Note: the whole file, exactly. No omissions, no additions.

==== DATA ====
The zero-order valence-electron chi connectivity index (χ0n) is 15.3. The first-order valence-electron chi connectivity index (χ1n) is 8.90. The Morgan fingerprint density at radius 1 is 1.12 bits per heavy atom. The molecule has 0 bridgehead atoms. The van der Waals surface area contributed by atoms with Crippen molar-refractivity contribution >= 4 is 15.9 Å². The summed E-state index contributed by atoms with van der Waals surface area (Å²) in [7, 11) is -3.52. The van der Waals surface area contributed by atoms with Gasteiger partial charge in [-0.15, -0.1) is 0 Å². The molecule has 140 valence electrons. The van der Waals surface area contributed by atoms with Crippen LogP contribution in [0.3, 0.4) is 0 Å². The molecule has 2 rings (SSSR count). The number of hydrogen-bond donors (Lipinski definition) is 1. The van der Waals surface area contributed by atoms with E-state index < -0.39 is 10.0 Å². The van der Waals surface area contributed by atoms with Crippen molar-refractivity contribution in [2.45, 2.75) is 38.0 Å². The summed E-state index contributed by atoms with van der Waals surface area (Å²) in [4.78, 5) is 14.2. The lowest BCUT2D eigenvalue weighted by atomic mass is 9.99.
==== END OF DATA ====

The zero-order valence-electron chi connectivity index (χ0n) is 15.3. The first-order valence-electron chi connectivity index (χ1n) is 8.90. The Morgan fingerprint density at radius 1 is 1.12 bits per heavy atom. The molecule has 0 bridgehead atoms. The van der Waals surface area contributed by atoms with Crippen molar-refractivity contribution >= 4 is 15.9 Å². The summed E-state index contributed by atoms with van der Waals surface area (Å²) in [7, 11) is -3.52. The van der Waals surface area contributed by atoms with Gasteiger partial charge in [-0.15, -0.1) is 0 Å². The molecule has 140 valence electrons. The van der Waals surface area contributed by atoms with Crippen LogP contribution in [0.3, 0.4) is 0 Å². The molecule has 2 rings (SSSR count). The number of hydrogen-bond donors (Lipinski definition) is 1. The van der Waals surface area contributed by atoms with E-state index < -0.39 is 10.0 Å². The van der Waals surface area contributed by atoms with Crippen molar-refractivity contribution in [2.45, 2.75) is 38.0 Å². The summed E-state index contributed by atoms with van der Waals surface area (Å²) in [4.78, 5) is 14.2. The lowest BCUT2D eigenvalue weighted by atomic mass is 9.99.